Are IP addresses with a 0 in the last octet valid?
In my case, I have the the following netmask
What about a 0 for the other octets?
It depends on the subnet of the IP address in question. In general, the first and last addresses in a subnet are used as the network identifier and broadcast address, respectively. All other addresses in the subnet can be assigned to hosts on that subnet.
For example, IP addresses of networks with subnet masks of at least 24 bits ending in .0 or .255 can never be assigned to hosts. Such "last" addresses of a subnet are considered "broadcast" addresses and all hosts on the corresponding subnet will respond to it.
Theoretically, there could be situations where you can assign an address ending in .0: for example, if you have a subnet like 192.168.0.0/255.255.0.0, you are allowed to assign a host the address 192.168.1.0. It could create confusion though, so it's not a very common practice.
In your example
10.6.43.0 with subnet 255.255.252.0 (22 bit subnet mask)
means subnet ID 10.6.40.0, a host address range from 10.6.40.1 to 10.6.43.254 and a broadcast address 10.6.43.255. So in theory, your example 10.6.43.0 would be allowed as a valid host address.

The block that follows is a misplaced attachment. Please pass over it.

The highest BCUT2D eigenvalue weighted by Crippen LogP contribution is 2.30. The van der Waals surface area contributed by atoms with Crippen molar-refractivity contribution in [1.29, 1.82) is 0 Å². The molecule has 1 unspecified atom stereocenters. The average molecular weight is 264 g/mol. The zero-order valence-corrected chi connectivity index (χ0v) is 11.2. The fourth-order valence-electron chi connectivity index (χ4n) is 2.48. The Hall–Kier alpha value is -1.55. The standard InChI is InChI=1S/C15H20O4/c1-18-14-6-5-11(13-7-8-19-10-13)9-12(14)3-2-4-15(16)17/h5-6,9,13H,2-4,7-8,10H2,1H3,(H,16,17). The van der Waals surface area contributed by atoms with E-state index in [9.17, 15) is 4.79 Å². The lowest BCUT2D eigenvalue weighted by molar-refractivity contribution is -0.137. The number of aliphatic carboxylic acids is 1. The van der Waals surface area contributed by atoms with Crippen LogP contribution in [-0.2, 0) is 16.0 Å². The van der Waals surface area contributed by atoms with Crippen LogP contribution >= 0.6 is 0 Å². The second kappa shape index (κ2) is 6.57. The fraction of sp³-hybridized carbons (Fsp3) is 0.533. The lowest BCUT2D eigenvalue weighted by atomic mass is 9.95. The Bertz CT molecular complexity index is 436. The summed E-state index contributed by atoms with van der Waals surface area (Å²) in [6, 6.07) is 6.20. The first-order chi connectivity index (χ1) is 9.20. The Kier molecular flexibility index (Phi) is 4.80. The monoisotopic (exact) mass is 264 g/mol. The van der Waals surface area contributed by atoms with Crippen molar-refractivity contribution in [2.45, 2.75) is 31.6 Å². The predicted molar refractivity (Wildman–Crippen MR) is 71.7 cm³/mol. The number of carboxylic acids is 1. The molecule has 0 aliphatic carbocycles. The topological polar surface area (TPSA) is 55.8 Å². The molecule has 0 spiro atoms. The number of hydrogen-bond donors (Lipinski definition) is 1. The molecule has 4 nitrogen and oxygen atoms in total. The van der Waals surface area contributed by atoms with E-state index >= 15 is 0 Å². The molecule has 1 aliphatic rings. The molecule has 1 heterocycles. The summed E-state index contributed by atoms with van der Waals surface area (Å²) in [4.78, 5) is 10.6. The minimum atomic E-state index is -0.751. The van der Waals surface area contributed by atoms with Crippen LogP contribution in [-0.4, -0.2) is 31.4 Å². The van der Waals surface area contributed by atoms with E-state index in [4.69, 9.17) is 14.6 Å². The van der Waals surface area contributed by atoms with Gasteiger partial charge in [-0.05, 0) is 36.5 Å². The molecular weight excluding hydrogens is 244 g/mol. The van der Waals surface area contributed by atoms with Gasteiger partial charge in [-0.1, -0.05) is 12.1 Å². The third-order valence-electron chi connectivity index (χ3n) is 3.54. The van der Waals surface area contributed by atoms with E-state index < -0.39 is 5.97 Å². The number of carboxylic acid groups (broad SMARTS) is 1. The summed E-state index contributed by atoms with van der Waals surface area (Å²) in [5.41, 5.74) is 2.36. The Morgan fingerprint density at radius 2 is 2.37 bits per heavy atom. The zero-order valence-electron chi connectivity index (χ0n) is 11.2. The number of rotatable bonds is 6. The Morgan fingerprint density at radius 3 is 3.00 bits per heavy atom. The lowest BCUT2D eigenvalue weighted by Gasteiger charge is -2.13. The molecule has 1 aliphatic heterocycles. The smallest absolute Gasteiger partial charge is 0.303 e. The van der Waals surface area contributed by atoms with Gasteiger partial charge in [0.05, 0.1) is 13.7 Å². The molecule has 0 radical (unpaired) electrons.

answer to your question depends on the netmask. in general statement 'IP addresses ending in .0 or .255 is invalid' is false. take 10.0.1.0/23 - it's valid ip address.
also 10.6.43.0/255.255.252.0 aka 10.6.43.0/22 is valid.
that was the theory. most reasonable network devices [ including linux servers, windows boxes, cisco / hp / etc ] will work fine with such address, but i've seen dlink and other low-end network appliance [ routers, access points ] not accepting such addresses.
I found this, which claims that it is valid, depending on your subnet mask.
I'd like to add a bit about 0 for the other octets:
This one is easy: it's no problem at all, as the fairly common private network address
Of course an even more obvious example would be
I have run into problems with remote networks denying IP addresses from my network if they ended with 0 (or 255) and they were from the class C range, since anything ending with 0 would be an invalid class C network.
This was a few years ago; I don't know if anyone still blocks addresses like that or not.
Just something I found that's probably noteworthy:
If you're running R-fx networks' APF script for iptables, it drops all traffic to 0.0.0.255
We had a BT customer with an address ending in .255 with a prefix of /21 .. Technically a valid IP address, however the guys at R-fx networks think there is cause for dropping packets for these addresses.